Delphine Reist — Oil
Until January 14, 2024
Work structures the life of the individual and of society as a whole. In Delphine Reist’s art, things take on a life of their own, offering their views on the movement and rhythm of production or speaking of efficiency and exhaustion: suddenly noisy drills, leaky printers, window blinds controlled by an invisible hand. At Museum Tinguely, the Geneva-based artist presents works that refer directly or indirectly to oil as an energy source, painting material, and lubricant, as well as to its fluid physical properties.
In works made using tires, tools, and buckets, the artist refers to handcraft and industrial labour—the latter, once massively relocated to low-wage countries, is now receiving renewed attention as part of discussions around overdependency on other states. In her video “Averse,” neon tubes fall one by one from the ceiling of an empty industrial space: in both real and figurative senses, the lights go out.
Other works address the theme of office work. Here, it is objects of material infrastructure like color printers, window blinds in perpetual random motion, or the marks left by endlessly circling office chairs that are used to critically reflect on forms of physically and intellectually alienated labor. Reist’s breathing sports bags remind us that under neoliberal capitalism, the benefits of “fitness”, “self-care” and “wellbeing” have been co-opted by the world of work as means of increasing efficiency and creating resilience to burnouts.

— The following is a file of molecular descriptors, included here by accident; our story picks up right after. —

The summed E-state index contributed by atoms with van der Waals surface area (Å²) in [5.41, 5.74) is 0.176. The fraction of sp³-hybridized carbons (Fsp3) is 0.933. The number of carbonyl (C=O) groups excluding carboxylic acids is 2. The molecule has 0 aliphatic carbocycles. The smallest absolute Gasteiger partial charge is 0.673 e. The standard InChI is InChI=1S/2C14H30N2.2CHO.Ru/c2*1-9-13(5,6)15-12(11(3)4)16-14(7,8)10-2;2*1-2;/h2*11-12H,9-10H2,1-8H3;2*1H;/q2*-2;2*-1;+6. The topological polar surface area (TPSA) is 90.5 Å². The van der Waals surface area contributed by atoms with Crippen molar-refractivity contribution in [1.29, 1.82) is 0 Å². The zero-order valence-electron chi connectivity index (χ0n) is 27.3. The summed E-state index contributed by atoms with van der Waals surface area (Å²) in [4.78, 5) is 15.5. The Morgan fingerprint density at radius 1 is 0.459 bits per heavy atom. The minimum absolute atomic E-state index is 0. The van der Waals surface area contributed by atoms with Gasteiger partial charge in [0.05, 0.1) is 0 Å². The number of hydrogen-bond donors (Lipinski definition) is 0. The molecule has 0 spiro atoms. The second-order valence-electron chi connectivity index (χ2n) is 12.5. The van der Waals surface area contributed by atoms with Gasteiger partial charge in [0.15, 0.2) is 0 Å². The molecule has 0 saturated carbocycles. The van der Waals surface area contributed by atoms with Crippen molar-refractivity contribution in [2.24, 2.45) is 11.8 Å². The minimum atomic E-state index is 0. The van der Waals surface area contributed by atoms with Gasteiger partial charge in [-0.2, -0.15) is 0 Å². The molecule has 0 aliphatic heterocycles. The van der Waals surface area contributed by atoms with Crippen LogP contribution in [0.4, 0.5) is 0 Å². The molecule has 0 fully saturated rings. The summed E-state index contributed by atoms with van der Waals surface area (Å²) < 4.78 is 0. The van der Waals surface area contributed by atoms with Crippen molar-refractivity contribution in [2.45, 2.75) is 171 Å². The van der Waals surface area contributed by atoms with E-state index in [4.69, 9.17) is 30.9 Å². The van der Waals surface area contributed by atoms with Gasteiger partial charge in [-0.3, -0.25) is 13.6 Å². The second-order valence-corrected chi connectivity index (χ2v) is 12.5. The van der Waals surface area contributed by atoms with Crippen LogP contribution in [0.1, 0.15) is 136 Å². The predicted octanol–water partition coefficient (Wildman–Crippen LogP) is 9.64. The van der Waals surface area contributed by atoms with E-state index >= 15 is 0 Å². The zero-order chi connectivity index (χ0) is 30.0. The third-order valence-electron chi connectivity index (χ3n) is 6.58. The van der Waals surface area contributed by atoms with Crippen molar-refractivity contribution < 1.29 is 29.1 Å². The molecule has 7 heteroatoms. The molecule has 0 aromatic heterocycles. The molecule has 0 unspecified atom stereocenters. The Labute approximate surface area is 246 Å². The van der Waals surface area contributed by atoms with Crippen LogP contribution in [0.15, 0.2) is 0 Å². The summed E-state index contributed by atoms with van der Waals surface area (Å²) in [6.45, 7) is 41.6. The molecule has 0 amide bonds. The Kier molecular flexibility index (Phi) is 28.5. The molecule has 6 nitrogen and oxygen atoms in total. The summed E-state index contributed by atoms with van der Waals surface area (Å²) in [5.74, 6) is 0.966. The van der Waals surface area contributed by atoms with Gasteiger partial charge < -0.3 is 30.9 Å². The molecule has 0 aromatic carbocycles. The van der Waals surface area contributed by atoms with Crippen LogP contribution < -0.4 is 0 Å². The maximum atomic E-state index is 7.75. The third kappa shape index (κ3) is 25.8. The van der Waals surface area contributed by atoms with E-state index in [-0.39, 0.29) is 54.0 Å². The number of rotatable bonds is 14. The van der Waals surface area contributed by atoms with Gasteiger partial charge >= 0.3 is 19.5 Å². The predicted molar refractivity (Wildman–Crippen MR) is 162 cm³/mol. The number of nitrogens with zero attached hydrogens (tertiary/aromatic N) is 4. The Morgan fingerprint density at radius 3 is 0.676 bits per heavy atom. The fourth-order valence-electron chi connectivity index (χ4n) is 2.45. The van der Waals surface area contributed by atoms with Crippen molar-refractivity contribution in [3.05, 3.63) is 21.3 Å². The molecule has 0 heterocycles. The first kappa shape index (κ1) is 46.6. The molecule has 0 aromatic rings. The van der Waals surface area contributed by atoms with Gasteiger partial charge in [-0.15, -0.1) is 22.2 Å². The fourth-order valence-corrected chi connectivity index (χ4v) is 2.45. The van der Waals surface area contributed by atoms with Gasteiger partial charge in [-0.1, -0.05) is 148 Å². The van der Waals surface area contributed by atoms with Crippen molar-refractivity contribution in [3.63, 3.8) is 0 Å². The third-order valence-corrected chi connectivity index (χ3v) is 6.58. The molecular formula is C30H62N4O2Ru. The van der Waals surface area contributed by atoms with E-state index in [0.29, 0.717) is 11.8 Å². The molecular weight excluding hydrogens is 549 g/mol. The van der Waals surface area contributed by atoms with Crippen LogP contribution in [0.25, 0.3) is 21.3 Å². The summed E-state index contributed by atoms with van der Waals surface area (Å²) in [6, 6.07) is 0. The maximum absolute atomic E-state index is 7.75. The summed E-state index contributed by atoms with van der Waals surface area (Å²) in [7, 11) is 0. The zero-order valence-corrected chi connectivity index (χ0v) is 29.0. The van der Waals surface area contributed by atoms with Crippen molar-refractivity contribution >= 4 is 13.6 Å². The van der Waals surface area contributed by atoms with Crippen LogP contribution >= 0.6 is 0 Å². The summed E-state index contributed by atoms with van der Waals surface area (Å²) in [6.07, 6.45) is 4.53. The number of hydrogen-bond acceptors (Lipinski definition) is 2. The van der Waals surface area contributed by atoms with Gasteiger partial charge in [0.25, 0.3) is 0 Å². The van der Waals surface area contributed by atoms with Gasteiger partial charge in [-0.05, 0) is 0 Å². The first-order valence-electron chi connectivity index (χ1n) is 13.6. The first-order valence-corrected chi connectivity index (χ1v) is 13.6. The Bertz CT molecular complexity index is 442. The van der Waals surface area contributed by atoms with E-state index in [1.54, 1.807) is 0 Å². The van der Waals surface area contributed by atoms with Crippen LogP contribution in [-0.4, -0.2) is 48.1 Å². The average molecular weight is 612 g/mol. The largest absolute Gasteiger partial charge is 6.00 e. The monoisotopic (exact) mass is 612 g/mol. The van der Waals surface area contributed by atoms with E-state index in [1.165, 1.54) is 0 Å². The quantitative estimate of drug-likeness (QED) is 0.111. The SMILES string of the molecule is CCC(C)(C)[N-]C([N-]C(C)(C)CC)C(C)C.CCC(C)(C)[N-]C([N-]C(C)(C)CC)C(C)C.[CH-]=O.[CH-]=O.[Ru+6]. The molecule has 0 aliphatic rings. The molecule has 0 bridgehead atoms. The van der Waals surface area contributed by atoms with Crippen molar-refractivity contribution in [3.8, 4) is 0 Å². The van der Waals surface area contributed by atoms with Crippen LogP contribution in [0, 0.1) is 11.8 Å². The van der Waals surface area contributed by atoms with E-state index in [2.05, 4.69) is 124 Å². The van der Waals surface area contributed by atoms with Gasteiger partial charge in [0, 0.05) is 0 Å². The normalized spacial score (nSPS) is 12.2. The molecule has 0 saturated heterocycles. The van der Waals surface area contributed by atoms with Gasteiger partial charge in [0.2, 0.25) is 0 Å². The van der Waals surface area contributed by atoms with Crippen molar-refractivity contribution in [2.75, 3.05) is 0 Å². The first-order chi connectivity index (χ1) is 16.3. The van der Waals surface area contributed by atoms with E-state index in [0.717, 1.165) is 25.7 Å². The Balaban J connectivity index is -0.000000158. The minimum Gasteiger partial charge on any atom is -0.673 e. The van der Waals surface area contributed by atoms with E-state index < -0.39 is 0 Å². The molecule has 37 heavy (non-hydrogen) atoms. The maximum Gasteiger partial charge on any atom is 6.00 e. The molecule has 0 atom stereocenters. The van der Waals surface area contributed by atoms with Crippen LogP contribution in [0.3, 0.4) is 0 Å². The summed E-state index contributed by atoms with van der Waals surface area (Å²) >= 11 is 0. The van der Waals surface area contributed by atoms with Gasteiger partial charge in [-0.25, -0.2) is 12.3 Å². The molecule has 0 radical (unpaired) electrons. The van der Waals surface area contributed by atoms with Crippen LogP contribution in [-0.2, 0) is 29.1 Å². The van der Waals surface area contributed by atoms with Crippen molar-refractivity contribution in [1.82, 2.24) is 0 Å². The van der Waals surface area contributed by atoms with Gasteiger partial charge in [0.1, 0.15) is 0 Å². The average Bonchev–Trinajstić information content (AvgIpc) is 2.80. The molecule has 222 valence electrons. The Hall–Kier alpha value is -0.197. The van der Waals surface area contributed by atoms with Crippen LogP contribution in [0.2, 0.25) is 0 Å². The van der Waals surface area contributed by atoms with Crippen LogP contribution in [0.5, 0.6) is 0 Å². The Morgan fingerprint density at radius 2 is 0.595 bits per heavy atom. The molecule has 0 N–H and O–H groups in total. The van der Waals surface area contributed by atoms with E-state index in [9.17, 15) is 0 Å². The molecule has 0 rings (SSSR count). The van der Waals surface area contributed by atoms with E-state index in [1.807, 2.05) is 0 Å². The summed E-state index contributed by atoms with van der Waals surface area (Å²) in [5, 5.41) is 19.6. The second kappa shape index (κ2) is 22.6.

In her installation “Huiles” (2022), Reist questions the basis of our entire economy. A large number of red barrels stand in line, but they are not properly sealed. Drop by drop, trickles of fuel oil, motor oil, and vegetable oil run down the white wall.